[1a] Admittedly, petitioner did not comply with the time element provisions of either section 2240 or 2240.1 in the submission of his resignation or withdrawal. However, a resignation on a form furnished by the City was submitted to the appointing authority. The resignation form furnished by the City, and insofar as it is relevant to the facts of the case at bench, had spaces which were to be filled in by the employee. In this form which was given to petitioner there was the printed statement, "I, herewith, tender my voluntary resignation for the following reason:" In the blank space provided for the information, the employee stated, "Have accepted employment with Los Angeles Police Department." Following this insertion by the employee, there is the statement in the form: "Effective date of resignation (last day of work)," followed by a blank space. This blank space was filled in by the employee and reads: "12-30-67." This form [273 Cal. App. 2d 88] prepared and furnished by the employer assists in the interpretation of sections 2240 and 2240.1 for in those sections the words "effective date" are used. The ordinance contemplates that the employee might select a date in the future upon which his resignation would be effective. The petitioner in this case stated that the effective date would be "12-30-67."

By section 2240.1 which provides for the withdrawal of a resignation, the ordinance provides that the city manager might permit the withdrawal of a resignation filed "... within ten (10) working days of its effective date. ..." In the interpretation of the provisions of section 2240.1, it is obvious that the legislative body did not intend that the employee had ten days after his stated effective date in which to submit his written request for withdrawal. If this interpretation were given to the ordinance, it would mean that there would have been a termination of the employment, and, therefore, the reappointment provisions of section 2241 would have been applicable. The reasonable interpretation of section 2240.1 is that if the effective date selected by the employee was 12-30-67 (as in this case), the employee could comply with section 2240.1 within the 10-day period before 12- 30-67.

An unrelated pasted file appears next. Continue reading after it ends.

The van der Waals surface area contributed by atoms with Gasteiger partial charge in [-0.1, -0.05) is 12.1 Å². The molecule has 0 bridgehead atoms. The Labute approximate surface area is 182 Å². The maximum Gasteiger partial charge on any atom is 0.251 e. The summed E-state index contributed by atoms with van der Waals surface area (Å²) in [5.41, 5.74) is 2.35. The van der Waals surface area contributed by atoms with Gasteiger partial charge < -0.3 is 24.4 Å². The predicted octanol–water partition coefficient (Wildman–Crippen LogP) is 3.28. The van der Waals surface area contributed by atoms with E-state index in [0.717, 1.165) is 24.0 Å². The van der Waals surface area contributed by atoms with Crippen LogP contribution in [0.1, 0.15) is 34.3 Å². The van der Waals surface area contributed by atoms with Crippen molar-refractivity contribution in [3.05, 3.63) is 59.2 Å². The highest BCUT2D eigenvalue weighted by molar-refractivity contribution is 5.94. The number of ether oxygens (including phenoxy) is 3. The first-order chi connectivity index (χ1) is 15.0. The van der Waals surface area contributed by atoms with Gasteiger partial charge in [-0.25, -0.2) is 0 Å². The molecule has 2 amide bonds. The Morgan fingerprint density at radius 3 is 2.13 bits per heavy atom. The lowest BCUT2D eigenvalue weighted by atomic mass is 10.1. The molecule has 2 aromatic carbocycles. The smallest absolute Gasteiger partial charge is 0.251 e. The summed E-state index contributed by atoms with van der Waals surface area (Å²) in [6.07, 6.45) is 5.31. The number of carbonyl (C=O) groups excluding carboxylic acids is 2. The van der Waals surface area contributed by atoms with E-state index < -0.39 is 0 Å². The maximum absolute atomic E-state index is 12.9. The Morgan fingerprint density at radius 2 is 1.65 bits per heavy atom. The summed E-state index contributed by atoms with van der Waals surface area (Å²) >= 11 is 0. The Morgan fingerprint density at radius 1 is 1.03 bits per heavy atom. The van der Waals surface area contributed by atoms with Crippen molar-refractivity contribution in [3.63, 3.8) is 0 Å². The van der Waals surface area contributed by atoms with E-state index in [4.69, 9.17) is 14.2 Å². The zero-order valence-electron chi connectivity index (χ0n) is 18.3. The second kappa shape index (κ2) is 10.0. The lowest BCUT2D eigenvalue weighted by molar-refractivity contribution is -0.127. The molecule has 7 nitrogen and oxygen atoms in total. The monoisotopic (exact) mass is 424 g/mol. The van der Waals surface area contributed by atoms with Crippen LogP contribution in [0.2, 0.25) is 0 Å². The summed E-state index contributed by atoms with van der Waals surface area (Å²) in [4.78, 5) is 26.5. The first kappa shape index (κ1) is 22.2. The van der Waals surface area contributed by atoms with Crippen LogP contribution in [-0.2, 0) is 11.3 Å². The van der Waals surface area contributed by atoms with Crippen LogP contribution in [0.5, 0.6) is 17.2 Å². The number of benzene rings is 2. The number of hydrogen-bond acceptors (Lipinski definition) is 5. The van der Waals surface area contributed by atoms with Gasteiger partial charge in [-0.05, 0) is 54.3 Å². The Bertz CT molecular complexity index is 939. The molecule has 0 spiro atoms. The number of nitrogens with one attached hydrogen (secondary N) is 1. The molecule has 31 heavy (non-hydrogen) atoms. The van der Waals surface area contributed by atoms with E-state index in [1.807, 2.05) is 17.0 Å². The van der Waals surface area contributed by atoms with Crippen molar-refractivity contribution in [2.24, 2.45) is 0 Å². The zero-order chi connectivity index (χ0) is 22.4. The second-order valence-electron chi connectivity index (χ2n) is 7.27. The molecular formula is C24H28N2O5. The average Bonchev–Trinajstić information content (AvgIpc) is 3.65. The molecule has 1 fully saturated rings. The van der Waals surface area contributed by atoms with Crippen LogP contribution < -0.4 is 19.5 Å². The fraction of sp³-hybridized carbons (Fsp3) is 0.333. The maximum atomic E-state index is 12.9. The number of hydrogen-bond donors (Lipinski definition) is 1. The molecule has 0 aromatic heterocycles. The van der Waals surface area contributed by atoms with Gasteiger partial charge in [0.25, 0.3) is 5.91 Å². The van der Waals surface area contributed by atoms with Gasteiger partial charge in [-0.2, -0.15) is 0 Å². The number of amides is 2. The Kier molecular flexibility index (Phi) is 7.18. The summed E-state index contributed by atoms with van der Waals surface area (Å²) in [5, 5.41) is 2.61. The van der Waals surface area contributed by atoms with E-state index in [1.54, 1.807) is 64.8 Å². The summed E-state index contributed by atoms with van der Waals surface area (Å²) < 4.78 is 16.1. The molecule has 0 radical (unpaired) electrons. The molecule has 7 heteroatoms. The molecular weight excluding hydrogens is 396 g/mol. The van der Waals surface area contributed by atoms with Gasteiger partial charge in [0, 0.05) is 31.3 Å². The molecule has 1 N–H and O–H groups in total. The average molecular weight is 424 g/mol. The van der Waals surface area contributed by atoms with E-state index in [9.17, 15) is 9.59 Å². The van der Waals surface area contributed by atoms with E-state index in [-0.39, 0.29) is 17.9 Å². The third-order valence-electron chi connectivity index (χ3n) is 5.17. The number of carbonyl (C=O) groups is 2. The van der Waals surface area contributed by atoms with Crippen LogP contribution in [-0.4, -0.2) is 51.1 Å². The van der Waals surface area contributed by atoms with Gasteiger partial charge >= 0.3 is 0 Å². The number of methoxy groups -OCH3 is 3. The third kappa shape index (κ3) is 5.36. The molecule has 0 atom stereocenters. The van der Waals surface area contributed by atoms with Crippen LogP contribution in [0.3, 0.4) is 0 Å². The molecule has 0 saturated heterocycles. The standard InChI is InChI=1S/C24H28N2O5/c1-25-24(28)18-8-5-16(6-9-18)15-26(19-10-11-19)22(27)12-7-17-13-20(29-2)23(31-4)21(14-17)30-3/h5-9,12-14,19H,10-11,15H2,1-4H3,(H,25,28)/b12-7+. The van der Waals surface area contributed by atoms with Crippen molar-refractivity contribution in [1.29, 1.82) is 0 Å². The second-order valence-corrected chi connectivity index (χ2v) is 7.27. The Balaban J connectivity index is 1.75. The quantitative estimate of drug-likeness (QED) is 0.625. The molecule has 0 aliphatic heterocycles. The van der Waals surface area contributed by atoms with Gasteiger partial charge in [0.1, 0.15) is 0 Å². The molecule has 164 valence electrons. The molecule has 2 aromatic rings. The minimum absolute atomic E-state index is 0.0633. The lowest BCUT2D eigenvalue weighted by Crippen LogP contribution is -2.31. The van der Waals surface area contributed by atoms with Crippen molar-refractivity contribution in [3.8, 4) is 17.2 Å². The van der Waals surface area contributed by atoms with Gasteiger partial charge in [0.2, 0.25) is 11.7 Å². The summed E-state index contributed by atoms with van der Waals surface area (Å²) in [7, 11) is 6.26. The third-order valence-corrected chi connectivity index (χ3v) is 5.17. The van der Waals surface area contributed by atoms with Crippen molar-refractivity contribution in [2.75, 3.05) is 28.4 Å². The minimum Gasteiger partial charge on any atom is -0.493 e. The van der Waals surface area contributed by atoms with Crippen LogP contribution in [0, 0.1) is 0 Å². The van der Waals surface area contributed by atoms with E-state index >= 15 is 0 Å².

In the case at bench petitioner did submit a request for withdrawal of his resignation within the time set forth in section 2240.1. The other provisions of the section required the employee to obtain the favorable recommendation of the appointing officer and a submission of the withdrawal together with the favorable recommendation to the city manager. The city manager had the discretion, under the provisions of section 2240.1, to permit the withdrawal of the resignation. Under the provisions of this section it is not mandatory that the appointing authority give a favorable recommendation or that the city manager permit the withdrawal after a favorable recommendation is noted on the withdrawal.

Since it was incumbent upon the petitioner to submit his formal request for withdrawal to the appointing authority, which he did, by not having obtained the favorable recommendation nor having the request for withdrawal processed in accordance with the ordinance section, he is not in a position to now contend that he had withdrawn his resignation. The compliance with the provisions of section 2240.1 is mandatorily required.

[2] There has been submitted to us the postulation that when the petitioner handed his resignation to his appointing authority, it became effective and could not be withdrawn. [273 Cal. App. 2d 89]

A review of cases from California and other jurisdictions discloses a wide spectrum of views as to whether the resignation of an officer effective at a future date may be subsequently withdrawn prior to the date stated in the written resignation. (People v. Porter, 6 Cal. 26; French v. Board of Education, 265 Cal. App. 2d 955 [71 Cal. Rptr. 713]; Thompson v. Brown, 75 Cal. App. 2d 344 [170 P.2d 1010]; Shade v. Board of Trustees, 21 Cal. App. 2d 725 [70 P.2d 490]; Meeker v. Reed, 70 Cal. App. 119 [232 P. 760]; People v. Marsh, 30 Cal. App. 424 [159 P. 191]; United States v. Wright, 1 McLean's Reports 509, 28 Fed.Cas. 792; Rogers v. Carleton, 188 Okla. 470 [110 P.2d 908]; Rider v. City of Batesville, 220 Ark. 31 [245 S.W.2d 822]; Sawyer v. City of San Antonio, 149 Tex. 408 [234 S.W.2d 398]; People ex rel. Adamowski v. Kerner, 19 Ill. 2d 506 [167 N.E.2d 555, 82 A.L.R.2d 740].)

In People v. Porter, supra, the Supreme Court refused to sustain the contention that a resignation of a judge submitted to the Governor had to be accepted by the appointing power before it became effective. In so holding, the court stated at p. 28: "The tenure of an office does not depend upon the will of the Executive but of the incumbent." Although the author of the opinion stated he did not doubt that before the stated date the judge could have withdrawn his resignation, this statement was obiter dicta, because the judge did not withdraw his resignation nor attempt to do so. The issue was not before the court.

In United States v. Wright, supra, which is cited in People v. Porter, supra, there was involved the question of the right of a federal civil officer who was appointed for a term of years to resign and whether such resignation had to be accepted before it became effective. The court stated the resignation did not have to be accepted because: "There can be no doubt that a civil officer has a right to resign his office at pleasure, and it is not in the power of the executive to compel him to remain in office. It is only necessary that the resignation should be received, to take effect, and this does not depend upon the acceptance or rejection of the resignation by the president." (p. 793, 28 Fed. Cas.)